I needed to make gumbo for someone with a gluten allergy, so I used glutinous rice flour in the roux instead of wheat flour. At first it looked ok:

click any image for full size
roux_1 roux_2

When I added the "trinity," though, this happened:


Basically, the roux split, and the rice flour formed disgusting blackened clumps. Here's a close-up:


Yeah, I didn't like looking at that either. I tried again with tapioca flour, and that did work, but I'm still wondering why that happened with the rice flour. Could it have been some kind of thermal shock when the veggies went in? Or maybe a reaction to some chemical in the onion?

  • idk the actual answer, but 'glutinous' rice is a misnomer - it contains no gluten, so your roux can't be a roux & won't react like one. – Tetsujin Jan 1 at 16:34
  • @Tetsujin Tapioca flour also contains no gluten, but it worked just fine. – crmdgn Jan 1 at 17:08
  • I've successfully made roux with rice flour before (not specifically glutinous). It's the starch that matters for roux so rice flour should be fine. It looks blackened through rather than burnt, is that so? – Chris H Jan 1 at 18:09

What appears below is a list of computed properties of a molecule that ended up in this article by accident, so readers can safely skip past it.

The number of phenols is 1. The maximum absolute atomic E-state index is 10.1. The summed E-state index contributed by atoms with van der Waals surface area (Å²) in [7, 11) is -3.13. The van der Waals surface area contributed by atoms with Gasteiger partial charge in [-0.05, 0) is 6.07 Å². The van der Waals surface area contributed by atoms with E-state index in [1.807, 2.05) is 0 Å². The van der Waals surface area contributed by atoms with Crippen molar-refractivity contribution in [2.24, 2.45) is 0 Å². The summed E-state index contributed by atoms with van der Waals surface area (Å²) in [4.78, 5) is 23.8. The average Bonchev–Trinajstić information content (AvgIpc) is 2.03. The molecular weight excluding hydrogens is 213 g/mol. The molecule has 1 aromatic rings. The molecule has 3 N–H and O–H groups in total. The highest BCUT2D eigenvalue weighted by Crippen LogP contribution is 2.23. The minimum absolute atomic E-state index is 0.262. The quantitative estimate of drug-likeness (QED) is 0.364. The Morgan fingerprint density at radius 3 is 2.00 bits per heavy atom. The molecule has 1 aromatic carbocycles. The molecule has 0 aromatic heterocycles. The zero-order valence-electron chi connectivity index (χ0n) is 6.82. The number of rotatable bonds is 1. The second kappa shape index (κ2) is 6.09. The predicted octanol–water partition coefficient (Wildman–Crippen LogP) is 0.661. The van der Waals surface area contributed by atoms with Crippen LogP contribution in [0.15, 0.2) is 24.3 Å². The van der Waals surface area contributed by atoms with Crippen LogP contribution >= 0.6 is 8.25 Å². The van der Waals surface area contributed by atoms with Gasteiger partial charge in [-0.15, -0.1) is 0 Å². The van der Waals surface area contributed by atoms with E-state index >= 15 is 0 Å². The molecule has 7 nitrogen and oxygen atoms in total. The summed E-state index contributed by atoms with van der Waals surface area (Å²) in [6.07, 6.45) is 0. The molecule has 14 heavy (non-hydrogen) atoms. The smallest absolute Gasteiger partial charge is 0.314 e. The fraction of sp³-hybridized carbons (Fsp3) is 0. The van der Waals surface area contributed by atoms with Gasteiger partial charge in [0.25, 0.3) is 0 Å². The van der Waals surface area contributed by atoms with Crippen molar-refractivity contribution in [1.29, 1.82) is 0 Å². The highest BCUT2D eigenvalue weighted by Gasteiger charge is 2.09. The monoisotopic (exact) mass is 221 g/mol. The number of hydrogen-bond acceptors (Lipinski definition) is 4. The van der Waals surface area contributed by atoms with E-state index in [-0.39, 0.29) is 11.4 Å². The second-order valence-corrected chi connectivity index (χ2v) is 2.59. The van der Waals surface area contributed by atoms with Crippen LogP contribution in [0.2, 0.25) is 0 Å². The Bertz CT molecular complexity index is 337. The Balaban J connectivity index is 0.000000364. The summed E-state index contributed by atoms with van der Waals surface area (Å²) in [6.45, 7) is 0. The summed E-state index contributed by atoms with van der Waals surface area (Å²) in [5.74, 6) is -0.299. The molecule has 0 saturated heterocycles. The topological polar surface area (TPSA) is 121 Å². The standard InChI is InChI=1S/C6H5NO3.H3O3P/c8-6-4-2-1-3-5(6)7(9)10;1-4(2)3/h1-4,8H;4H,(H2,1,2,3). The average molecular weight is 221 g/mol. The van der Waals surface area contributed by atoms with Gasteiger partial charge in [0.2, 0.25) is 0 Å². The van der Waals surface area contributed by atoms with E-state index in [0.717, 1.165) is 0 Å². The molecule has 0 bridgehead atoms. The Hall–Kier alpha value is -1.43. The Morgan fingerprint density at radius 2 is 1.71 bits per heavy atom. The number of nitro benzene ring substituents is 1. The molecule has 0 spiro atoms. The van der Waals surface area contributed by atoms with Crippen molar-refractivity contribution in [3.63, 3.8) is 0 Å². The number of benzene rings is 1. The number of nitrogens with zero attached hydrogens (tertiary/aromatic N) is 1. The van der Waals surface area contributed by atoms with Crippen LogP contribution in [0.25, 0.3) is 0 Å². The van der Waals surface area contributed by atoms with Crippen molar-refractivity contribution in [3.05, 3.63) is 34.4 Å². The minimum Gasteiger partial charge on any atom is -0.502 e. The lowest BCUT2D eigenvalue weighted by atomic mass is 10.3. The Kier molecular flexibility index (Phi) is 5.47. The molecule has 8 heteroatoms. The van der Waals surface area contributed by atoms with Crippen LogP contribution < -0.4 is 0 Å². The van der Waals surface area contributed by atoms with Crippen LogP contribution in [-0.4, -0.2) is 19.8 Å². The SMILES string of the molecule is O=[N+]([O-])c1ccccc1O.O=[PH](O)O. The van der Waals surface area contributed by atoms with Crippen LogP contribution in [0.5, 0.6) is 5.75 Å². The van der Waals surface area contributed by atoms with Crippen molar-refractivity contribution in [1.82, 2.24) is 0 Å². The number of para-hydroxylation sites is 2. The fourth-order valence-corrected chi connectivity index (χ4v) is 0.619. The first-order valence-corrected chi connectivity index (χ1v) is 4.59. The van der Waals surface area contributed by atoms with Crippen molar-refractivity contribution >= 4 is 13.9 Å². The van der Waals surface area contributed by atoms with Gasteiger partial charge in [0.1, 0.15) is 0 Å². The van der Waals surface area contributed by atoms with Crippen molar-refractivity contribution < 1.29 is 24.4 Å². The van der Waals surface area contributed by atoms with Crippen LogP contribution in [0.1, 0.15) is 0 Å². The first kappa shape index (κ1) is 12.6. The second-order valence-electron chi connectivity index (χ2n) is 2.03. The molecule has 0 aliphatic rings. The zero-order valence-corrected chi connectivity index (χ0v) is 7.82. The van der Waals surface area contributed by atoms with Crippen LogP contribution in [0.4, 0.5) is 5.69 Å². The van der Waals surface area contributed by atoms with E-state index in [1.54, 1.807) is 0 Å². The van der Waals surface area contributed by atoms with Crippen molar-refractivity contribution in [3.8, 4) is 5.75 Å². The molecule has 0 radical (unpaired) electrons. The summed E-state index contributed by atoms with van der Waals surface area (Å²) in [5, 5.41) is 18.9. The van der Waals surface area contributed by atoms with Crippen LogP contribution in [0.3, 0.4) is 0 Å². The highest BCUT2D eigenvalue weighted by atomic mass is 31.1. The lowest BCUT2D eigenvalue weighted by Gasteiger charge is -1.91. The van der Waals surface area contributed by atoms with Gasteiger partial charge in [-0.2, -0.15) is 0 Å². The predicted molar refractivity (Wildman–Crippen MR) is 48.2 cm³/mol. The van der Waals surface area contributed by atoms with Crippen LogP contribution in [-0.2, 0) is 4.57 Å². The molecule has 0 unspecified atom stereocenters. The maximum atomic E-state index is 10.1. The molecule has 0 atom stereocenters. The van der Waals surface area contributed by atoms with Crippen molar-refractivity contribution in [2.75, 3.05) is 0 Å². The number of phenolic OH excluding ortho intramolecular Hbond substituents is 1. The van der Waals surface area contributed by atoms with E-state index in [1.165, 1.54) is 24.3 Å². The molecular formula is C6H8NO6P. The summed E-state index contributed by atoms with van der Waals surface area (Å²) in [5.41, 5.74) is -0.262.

• @ChrisH I'm not sure of the difference between blackened and burnt, but as soon as I put the veg in, the roux separated and the solids clumped up and turned black. It was like watching milk curdle when you put in lemon juice. – crmdgn Jan 1 at 18:12
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    Burning will always start at the surface and take time to propagate. You'll probably smell it, and it's highly unlikely to happen in contact with wet ingredients. Crucially it would have to dry out, and your example looks wet – Chris H Jan 1 at 18:56

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